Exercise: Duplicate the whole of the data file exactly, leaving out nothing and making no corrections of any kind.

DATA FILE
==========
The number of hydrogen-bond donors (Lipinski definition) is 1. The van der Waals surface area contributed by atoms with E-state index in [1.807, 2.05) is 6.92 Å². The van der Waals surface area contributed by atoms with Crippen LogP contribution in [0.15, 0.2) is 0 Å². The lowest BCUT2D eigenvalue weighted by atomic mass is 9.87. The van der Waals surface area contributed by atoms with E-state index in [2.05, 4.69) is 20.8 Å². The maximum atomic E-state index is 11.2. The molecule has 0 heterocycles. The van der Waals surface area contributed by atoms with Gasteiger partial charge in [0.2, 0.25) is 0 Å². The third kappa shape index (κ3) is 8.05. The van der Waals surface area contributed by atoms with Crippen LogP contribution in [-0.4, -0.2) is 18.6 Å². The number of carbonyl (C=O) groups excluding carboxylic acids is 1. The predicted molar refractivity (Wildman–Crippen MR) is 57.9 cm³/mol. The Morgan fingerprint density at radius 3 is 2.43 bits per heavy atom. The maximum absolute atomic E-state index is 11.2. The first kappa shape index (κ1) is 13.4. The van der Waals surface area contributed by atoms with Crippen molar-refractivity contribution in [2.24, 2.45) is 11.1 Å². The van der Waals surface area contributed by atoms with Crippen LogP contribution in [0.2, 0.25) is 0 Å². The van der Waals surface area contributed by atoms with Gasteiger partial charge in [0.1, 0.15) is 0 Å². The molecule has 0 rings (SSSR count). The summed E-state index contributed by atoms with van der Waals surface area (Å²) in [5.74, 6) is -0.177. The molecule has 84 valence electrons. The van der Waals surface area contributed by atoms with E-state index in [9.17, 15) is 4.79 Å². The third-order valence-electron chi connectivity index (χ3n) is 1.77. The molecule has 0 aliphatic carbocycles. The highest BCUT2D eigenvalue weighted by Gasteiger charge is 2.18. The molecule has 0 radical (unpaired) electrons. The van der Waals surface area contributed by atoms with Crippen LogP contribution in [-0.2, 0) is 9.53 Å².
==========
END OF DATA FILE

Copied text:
The number of hydrogen-bond donors (Lipinski definition) is 1. The van der Waals surface area contributed by atoms with E-state index in [1.807, 2.05) is 6.92 Å². The van der Waals surface area contributed by atoms with Crippen LogP contribution in [0.15, 0.2) is 0 Å². The lowest BCUT2D eigenvalue weighted by atomic mass is 9.87. The van der Waals surface area contributed by atoms with E-state index in [2.05, 4.69) is 20.8 Å². The maximum atomic E-state index is 11.2. The molecule has 0 heterocycles. The van der Waals surface area contributed by atoms with Gasteiger partial charge in [0.2, 0.25) is 0 Å². The third kappa shape index (κ3) is 8.05. The van der Waals surface area contributed by atoms with Crippen LogP contribution in [-0.4, -0.2) is 18.6 Å². The number of carbonyl (C=O) groups excluding carboxylic acids is 1. The predicted molar refractivity (Wildman–Crippen MR) is 57.9 cm³/mol. The Morgan fingerprint density at radius 3 is 2.43 bits per heavy atom. The maximum absolute atomic E-state index is 11.2. The first kappa shape index (κ1) is 13.4. The van der Waals surface area contributed by atoms with Crippen molar-refractivity contribution in [2.24, 2.45) is 11.1 Å². The van der Waals surface area contributed by atoms with Crippen LogP contribution in [0.2, 0.25) is 0 Å². The van der Waals surface area contributed by atoms with Gasteiger partial charge in [0.1, 0.15) is 0 Å². The molecule has 0 rings (SSSR count). The summed E-state index contributed by atoms with van der Waals surface area (Å²) in [5.74, 6) is -0.177. The molecule has 84 valence electrons. The van der Waals surface area contributed by atoms with E-state index in [9.17, 15) is 4.79 Å². The third-order valence-electron chi connectivity index (χ3n) is 1.77. The molecule has 0 aliphatic carbocycles. The highest BCUT2D eigenvalue weighted by Gasteiger charge is 2.18. The molecule has 0 radical (unpaired) electrons. The van der Waals surface area contributed by atoms with Crippen LogP contribution in [-0.2, 0) is 9.53 Å².